This is a collection of 10 short stories written by Javier Marias; all but one were written before 1991. I have previously read, and even been enthralled with two other Marias' works, Dark Back Of Time and Tomorrow In The Battle Think On Me A couple of Marias' themes that would appear in these major works, which were published in the mid-90's, are previewed in these stories, namely, the "King of Redonda," John Gawsworth, and the "beggar's curse" upon three generations of eldest sons dying far from home.
In the first story, which lends its title to this collection, Marias poses a moral dilemma that many of us have no doubt faced, and is best summed up by the following line: "You can't report intentions." Who amongst us has not talked with a stranger who is apparently quite mad, discussing his plans for mayhem or more, and do we just shrug, and say: "Yeah, but he'll never really do it," or, do we have an obligation to report those intentions, knowing that effective action by the authorities is highly unlikely. It is the sort of dilemma that Marias thrives in exploring.
In "Gualta," in just seven pages, Marias explores the ramifications of dealing with one's "double," and again this theme is touched on in "Lord Rendall's Song" when a World War II soldier comes home to his wife. In "One Night of Love" Marias topic is married love life, and how it could be "spiced up" by a seeming most unlikely source: love letters from the mistress of one's father. It is this "edgy" quality to Marias's writing, and never really knowing which direction that he will take; the turns and twists in the plot, that make reading him so enjoyable. "An Epigram of Fealty" is the story of a rare book seller, and the "bums" who peer into his store window. Could the signature of one of them make part of his inventory much more valuable? Two stories involve ghosts, one in Vera Cruz, in Mexico; the other a persistent one in Madrid. And in his concluding story on the butler, Marias mixes eroticism and haughtiness, all told to a stranger who is trapped in an elevator.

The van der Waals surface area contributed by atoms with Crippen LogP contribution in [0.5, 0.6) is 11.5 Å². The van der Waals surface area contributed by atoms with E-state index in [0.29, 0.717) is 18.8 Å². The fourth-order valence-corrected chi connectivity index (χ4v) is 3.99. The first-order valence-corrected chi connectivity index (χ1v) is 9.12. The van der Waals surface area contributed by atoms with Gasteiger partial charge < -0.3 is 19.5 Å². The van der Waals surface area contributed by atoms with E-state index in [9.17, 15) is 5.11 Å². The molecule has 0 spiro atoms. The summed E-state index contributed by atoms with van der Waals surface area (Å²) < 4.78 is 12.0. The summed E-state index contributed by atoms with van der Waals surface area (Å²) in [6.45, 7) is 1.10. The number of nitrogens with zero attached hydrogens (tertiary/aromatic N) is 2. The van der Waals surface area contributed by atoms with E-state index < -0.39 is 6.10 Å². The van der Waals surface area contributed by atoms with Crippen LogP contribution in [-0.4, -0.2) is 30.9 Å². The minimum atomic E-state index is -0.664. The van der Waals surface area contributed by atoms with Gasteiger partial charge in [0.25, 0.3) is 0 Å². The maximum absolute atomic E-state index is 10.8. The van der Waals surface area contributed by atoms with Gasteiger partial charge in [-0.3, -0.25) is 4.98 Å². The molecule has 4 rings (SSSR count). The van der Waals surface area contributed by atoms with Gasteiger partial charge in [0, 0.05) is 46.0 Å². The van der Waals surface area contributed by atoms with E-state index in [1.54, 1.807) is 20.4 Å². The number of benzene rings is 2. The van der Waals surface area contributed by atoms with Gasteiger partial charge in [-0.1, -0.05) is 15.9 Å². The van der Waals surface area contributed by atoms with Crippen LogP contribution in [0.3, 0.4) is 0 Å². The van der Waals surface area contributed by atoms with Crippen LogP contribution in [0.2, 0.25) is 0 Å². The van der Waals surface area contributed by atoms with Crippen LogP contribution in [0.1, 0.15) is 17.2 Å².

Marias is a brilliant writer, whom I would compare to Paul Auster. If great writers have that ability to make the reader a bit uncomfortable, describing aspects of the human condition that the reader thought they had only experienced, then Marias is certainly in that category. These stories, being written before his more major works, would serve as a wonderful introduction to him. If you've already read one or more of his novels, they may be less satisfying. Still, it IS Marias, and is definitely worth 5-stars.
(Note: Review first published at Amazon, USA, on April 04, 2011)